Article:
In a development the Bush administration had hoped to avoid, the stories of about 60 detainees imprisoned at Guantanamo Bay Naval Base (search) have spilled out in court papers.

A U.S. college-educated detainee asks plaintively in one: "Is it possible to see the evidence in order to refute it?"

In another transcript, the unidentified president of a U.S. military tribunal bursts out: "I don't care about international law. I don't want to hear the words 'international law' again. We are not concerned with international law."

Expressing defiance in some instances and stoic acceptance of their fate in others, the once-nameless and still-largely faceless detainees appeared last year before tribunals that, after quick reviews, declared they were unlawful enemy combatants who could be held indefinitely.

The government is holding about 550 terrorism suspects at the Navy base in Cuba. An additional 214 have been released since the prison opened in January 2002 — some into the custody of their home governments, others freed outright.

Little information about them has been released through official channels. But stories of 60 or more are spelled out in detail in thousands of pages of transcripts filed in U.S. District Court in Washington, where lawsuits challenging their detentions have been filed.

Omar Rajab Amin (search), a Kuwaiti who graduated from the University of Nebraska in 1992, wanted to see the evidence. The tribunal president — the de facto judge for the proceeding — said he could review only unclassified evidence.

Some of the exchanges grew heated.

"You are not the master of the Earth, sir," Saifullah Paracha, a Pakistani businessman, told a tribunal president.

Feroz Ali Abbasi (search) was ejected from his September hearing because he repeatedly challenged the legality of his detention.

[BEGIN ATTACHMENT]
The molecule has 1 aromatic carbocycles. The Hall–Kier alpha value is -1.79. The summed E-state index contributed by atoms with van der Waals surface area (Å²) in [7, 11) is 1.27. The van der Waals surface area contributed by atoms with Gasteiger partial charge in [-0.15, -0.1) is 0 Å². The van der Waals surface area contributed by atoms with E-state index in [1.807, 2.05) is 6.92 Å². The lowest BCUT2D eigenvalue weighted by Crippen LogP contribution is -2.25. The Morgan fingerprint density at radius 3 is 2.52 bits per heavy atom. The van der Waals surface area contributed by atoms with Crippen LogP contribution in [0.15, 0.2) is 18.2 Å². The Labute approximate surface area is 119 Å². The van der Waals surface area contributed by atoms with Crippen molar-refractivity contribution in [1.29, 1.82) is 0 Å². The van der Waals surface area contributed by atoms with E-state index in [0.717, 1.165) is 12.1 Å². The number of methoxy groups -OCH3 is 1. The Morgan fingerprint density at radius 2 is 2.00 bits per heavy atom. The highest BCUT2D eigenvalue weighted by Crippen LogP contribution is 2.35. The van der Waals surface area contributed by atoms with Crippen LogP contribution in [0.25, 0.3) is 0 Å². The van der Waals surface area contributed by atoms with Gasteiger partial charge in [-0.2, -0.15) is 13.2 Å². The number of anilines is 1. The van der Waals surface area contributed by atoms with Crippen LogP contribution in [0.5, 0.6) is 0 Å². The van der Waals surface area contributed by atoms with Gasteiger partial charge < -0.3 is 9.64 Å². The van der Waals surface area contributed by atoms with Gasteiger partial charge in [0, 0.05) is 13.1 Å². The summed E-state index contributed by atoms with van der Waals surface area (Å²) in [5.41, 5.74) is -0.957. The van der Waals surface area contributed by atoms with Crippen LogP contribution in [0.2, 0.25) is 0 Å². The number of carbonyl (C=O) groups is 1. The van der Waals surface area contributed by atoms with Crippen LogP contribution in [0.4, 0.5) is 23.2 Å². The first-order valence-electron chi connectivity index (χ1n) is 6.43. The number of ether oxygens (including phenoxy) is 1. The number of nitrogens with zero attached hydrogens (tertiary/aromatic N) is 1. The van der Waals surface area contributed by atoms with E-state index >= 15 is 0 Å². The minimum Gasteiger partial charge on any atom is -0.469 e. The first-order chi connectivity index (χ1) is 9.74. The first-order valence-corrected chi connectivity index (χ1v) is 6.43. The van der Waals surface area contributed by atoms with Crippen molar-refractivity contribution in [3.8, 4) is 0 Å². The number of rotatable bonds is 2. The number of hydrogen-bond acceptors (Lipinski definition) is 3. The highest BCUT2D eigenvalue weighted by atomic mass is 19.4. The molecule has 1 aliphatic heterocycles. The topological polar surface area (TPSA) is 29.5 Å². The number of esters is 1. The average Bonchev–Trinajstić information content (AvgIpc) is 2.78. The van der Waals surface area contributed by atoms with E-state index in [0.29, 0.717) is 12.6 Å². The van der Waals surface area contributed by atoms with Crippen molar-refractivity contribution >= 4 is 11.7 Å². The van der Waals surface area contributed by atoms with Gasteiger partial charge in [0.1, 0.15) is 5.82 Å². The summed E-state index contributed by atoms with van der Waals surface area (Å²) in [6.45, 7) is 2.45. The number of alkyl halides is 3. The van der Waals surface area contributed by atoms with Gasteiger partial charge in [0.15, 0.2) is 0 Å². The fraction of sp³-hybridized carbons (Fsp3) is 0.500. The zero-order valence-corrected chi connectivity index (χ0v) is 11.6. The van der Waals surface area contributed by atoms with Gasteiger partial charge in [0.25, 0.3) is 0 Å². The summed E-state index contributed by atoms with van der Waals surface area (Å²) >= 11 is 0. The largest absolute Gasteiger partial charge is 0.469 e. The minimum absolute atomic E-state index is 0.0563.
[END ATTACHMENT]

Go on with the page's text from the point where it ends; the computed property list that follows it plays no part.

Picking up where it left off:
"I have the right to speak," Abbasi said.

"No, you don't," the tribunal president replied.

The tribunal found Abbasi to have been "deeply involved" in the Al Qaeda terror network. Yet four months later, the government released him, saying his home country of Britain would keep an eye on him.

The Guantanamo detainees come from about 40 countries and were picked up mainly in Afghanistan and Pakistan following the Sept. 11, 2001, attacks. The administration designate them as enemy combatants.

In a landmark decision, the Supreme Court ruled last June that the detainees may challenge their imprisonment. The Pentagon responded nine days later by creating the tribunals and pushing through reviews of everyone at Guantanamo by year's end.

A military spokeswoman, Navy Capt. Beci Brenton, said Friday the Pentagon believes the tribunals allow for the review under the court ruling and that each detainee received "a fair opportunity to contest their detention."

Administration officials contend the prisoners are not entitled to the internationally accepted legal protections given prisoners of war.

In the filings, some detainees seemed stunned by the speed of the process.

"How long will it take before you decide the results of this tribunal?" one asked.

"We should have a decision today," the tribunal president replied.

The tribunals brought out previously unknown information regarding the war on terror.

In one proceeding, the government identified detainee Juma Mohammed Abdul Latif Al Dosari as an Al Qaeda recruiter who persuaded six Yemeni-Americans in suburban Buffalo, N.Y., to join the terrorist group.

The tribunal also disclosed that Dosari had been questioned by Saudi Arabian authorities about the Khobar Towers bombing in 1996 that killed 19 members of the U.S. Air Force (search).

Several detainees told the three-member tribunals they had been mistreated or tortured. They complained about the evidence, too.

"You believe anyone that gives you any information," said detainee Mohammed Hassen, who was arrested in Pakistan. "What if that person made a mistake? Maybe that person looked at me and confused me with someone else."

The unclassified evidence against Hassen, 24, was that a senior Al Qaeda lieutenant had identified his picture as that of someone he might have seen in Afghanistan.

The tribunals also had access to classified evidence that the detainees were not allowed to see, a key reason a federal judge said in January there were constitutional problems with the tribunals. An appeals court is considering that issue.